At a series of top-level meetings with regulators and Industry the Council of the International Association of Classification Societies (IACS) deliberated the way forward for classification societies in the wake of new public and political concerns regarding safety and protection of the environment. At the recent meeting IACS met with the European Commission
(DGTREN), the IMO Secretary General
and Industry leaders (BIMCO, Intercargo, Intertanko, ICS and underwriters) to liaise with all the stakeholders in the shipping industry about the way ahead. As a result of this inclusive approach major new policy decisions for 2003 were taken.
Class is a critical element in the “safety chain”. In fact, with more resources at work than anyone else, IACS has been and intends to be even more at the forefront of making new rules
and developing the technology to prevent both pollution and loss of life.
With safety at the top of its agenda several key initiatives have resulted from these recent meetings:-
· IACS is to intensify its dialogue with the Regulators in Europe and a proposal for a regular “PANEL” of Council members to meet with DGTREN is being taken forward.
· IACS Council has increased the levels of complex technical work to improve Bulk Carrier safety
. New tasks have been added to an extensive work programme (over 150 tasks) to ensure that strictly correct technical solutions to this vulnerable area of shipping can be implemented as soon as possible.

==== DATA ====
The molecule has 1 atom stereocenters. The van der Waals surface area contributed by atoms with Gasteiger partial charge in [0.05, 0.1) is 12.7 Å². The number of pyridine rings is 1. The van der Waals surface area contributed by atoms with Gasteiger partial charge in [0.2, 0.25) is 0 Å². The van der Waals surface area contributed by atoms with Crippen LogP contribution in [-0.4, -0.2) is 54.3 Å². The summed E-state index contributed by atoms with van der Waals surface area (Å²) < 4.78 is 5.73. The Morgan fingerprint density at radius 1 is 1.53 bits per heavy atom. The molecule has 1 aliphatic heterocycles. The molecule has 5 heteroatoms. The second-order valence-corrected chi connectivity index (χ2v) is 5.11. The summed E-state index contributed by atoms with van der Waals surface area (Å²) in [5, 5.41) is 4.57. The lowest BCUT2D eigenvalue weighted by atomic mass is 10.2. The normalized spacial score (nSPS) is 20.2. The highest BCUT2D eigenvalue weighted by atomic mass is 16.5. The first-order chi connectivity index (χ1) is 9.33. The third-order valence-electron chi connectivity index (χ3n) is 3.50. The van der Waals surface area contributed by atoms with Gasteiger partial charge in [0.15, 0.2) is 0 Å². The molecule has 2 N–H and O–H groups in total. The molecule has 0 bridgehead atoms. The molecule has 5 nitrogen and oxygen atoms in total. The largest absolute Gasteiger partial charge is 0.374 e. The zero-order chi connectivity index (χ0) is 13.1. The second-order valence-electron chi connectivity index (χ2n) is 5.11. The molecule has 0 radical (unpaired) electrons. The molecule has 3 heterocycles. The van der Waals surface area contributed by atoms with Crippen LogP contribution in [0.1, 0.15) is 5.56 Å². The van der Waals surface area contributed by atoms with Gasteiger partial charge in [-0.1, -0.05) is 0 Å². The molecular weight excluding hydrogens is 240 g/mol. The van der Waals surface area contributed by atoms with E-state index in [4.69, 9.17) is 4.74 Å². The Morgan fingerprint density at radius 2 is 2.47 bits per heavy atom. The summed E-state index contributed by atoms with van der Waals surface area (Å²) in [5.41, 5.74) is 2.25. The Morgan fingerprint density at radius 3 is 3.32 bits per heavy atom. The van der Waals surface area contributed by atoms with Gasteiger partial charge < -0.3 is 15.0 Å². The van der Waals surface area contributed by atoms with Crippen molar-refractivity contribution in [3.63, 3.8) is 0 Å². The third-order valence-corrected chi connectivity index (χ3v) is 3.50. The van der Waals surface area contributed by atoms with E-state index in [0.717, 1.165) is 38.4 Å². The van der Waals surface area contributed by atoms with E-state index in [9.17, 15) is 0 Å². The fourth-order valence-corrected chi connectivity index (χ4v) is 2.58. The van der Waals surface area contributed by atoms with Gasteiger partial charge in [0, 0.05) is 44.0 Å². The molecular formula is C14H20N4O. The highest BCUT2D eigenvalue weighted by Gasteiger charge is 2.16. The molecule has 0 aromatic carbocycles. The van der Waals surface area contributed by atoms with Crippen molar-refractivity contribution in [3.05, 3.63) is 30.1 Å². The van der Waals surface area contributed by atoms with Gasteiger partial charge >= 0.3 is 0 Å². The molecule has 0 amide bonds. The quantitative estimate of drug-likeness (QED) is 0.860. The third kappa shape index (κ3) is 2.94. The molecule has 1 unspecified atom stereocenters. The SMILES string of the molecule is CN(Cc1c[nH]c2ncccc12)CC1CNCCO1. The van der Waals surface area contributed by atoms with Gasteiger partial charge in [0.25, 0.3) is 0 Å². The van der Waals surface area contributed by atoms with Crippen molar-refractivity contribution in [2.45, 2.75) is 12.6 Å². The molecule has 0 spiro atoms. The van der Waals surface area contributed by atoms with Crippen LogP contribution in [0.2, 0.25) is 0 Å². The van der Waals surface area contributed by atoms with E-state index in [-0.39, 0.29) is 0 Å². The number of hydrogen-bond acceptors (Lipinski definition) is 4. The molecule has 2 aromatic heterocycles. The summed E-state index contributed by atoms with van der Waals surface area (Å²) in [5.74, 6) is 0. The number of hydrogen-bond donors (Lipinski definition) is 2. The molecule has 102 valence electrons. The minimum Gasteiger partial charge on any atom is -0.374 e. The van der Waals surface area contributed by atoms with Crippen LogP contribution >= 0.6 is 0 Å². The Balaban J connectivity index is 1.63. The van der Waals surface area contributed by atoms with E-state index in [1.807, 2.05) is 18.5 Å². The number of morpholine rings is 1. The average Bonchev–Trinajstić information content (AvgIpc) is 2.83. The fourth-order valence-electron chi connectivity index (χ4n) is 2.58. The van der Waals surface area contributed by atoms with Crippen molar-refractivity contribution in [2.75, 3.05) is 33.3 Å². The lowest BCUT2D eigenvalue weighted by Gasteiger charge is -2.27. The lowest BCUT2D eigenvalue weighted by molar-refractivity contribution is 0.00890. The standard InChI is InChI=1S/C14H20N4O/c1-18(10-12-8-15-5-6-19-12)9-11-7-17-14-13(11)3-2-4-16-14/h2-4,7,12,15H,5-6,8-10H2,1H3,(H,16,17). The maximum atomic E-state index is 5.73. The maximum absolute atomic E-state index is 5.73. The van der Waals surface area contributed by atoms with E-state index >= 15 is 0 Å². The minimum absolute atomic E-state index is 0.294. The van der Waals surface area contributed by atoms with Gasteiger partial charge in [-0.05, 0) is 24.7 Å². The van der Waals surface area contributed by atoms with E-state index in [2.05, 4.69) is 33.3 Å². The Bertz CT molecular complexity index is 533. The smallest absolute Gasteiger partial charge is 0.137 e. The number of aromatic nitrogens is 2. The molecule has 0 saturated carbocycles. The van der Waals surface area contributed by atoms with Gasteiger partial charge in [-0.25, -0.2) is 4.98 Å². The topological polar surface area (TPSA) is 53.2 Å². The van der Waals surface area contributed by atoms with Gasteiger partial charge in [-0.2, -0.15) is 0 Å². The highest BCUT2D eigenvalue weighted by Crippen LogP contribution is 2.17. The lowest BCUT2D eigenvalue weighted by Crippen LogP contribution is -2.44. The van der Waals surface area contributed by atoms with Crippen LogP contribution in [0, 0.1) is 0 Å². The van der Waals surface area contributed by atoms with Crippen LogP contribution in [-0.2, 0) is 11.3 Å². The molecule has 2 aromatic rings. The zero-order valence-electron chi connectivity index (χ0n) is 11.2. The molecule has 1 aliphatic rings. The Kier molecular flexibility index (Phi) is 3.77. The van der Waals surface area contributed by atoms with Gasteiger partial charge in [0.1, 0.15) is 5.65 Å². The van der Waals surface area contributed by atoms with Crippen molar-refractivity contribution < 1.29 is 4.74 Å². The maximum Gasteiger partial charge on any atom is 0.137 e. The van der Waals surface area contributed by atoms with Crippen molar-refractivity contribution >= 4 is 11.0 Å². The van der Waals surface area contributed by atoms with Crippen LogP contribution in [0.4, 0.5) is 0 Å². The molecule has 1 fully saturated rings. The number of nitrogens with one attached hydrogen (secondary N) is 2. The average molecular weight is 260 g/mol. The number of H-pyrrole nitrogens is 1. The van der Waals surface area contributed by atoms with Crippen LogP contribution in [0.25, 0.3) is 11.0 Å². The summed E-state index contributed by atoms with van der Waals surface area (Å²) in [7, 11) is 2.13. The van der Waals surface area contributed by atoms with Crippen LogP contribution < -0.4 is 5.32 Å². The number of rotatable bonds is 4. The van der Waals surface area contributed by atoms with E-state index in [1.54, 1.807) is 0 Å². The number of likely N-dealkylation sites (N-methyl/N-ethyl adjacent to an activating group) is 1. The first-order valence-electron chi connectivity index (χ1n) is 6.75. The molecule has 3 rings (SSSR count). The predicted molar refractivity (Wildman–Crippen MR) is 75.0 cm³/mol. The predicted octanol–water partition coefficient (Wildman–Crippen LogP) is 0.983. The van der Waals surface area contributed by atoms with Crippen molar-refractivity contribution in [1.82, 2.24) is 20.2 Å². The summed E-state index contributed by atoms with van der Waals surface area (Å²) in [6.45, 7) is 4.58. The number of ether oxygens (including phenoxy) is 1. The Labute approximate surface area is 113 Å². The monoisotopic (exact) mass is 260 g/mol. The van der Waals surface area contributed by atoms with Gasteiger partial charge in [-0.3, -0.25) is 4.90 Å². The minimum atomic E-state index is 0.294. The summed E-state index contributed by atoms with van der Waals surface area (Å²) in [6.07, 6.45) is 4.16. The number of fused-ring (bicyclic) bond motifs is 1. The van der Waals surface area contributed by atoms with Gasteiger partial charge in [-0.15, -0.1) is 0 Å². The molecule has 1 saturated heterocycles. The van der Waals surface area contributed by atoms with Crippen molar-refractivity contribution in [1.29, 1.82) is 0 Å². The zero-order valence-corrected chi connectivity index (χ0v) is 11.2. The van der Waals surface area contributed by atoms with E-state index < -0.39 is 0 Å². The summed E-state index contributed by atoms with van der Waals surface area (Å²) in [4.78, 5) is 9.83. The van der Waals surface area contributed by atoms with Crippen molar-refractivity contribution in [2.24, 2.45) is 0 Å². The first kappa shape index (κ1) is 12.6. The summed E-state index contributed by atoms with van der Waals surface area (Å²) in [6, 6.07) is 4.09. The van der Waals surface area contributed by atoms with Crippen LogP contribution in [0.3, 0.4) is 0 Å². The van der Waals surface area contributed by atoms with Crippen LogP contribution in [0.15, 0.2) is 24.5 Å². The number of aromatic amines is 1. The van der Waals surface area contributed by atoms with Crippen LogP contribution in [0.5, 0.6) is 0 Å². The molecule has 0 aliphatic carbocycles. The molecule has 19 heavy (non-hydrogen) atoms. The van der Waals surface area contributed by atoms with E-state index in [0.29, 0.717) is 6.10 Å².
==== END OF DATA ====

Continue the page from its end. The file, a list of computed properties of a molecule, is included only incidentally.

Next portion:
· IACS, with its extensive technical resources has developed an initiative to assist poorly performing flags by offering a methodology to improve the Flag State
s’ control of their registered ships, particularly those which have received an unacceptable number of Port State detentions. All IACS members, in small teams, will offer their assistance to poorly performing Flags to ensure a unified approach.
· IACS member societies, together with some small groups of these members, are pooling their technical resources to achieve the best solutions to improve safety. As examples, one group of Members has combined research to harmonize rules for tankers while another research group is working on shipbuilding standards. All this research will be made available for inclusion in IACS normal work programmes, with the overall objective of greater levels of harmonization.
· The IACS Council, in its meetings with DGTREN was keen to establish the transparency of class and statutory information with regard to the survey status of ships. The information, soon to be on every IACS society website, has been developed in liaison with DGTREN and will meet the new standards of transparency set out in the EU Directives.
· The IACS Council endorsed increased scope of IACS quality audits for both the processes within the societies, and also the technical work on ships. Again the aim is to ensure the proper and complete delivery of classification services and statutory certification. This effort should also increase the confidence of the maritime industry, such as passengers, crew, cargo interests, insurers, bankers, on the structural and mechanical soundness of ships, and as recently exampled the innocent third parties affected by pollution, wrecks, or collisions. The Council considered that it was important to stress the proper application of rules that already exist throughout the safety chain as a priority in increasing safety.
· The IACS Council will continue to open up the process of decision making to those that can contribute significantly. There is a new years programme of meetings with Industry and, as above, with DGTREN. The IACS permanent representative at IMO also continues to create an intensive dialogue within this forum.